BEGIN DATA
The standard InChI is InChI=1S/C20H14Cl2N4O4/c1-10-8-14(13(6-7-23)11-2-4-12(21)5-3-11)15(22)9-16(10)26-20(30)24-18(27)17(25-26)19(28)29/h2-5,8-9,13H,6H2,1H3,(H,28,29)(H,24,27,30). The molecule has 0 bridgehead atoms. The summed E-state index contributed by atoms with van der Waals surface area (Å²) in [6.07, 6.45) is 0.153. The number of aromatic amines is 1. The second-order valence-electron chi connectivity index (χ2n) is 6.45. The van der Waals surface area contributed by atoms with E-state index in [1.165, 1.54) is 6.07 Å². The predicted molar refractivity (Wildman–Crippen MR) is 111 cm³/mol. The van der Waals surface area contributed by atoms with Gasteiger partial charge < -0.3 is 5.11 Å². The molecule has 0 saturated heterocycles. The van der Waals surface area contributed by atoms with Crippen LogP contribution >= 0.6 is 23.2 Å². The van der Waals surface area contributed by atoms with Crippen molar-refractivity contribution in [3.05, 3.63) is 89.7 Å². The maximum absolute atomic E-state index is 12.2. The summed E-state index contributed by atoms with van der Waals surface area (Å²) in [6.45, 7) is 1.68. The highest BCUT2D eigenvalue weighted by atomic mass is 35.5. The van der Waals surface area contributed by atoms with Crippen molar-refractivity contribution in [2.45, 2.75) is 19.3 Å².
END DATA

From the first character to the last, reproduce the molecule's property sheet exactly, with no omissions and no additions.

The standard InChI is InChI=1S/C20H14Cl2N4O4/c1-10-8-14(13(6-7-23)11-2-4-12(21)5-3-11)15(22)9-16(10)26-20(30)24-18(27)17(25-26)19(28)29/h2-5,8-9,13H,6H2,1H3,(H,28,29)(H,24,27,30). The molecule has 0 bridgehead atoms. The summed E-state index contributed by atoms with van der Waals surface area (Å²) in [6.07, 6.45) is 0.153. The number of aromatic amines is 1. The second-order valence-electron chi connectivity index (χ2n) is 6.45. The van der Waals surface area contributed by atoms with E-state index in [1.165, 1.54) is 6.07 Å². The predicted molar refractivity (Wildman–Crippen MR) is 111 cm³/mol. The van der Waals surface area contributed by atoms with Gasteiger partial charge < -0.3 is 5.11 Å². The molecule has 0 saturated heterocycles. The van der Waals surface area contributed by atoms with Crippen LogP contribution >= 0.6 is 23.2 Å². The van der Waals surface area contributed by atoms with Crippen molar-refractivity contribution in [3.05, 3.63) is 89.7 Å². The maximum absolute atomic E-state index is 12.2. The summed E-state index contributed by atoms with van der Waals surface area (Å²) in [6.45, 7) is 1.68. The highest BCUT2D eigenvalue weighted by atomic mass is 35.5. The van der Waals surface area contributed by atoms with Crippen molar-refractivity contribution in [2.45, 2.75) is 19.3 Å².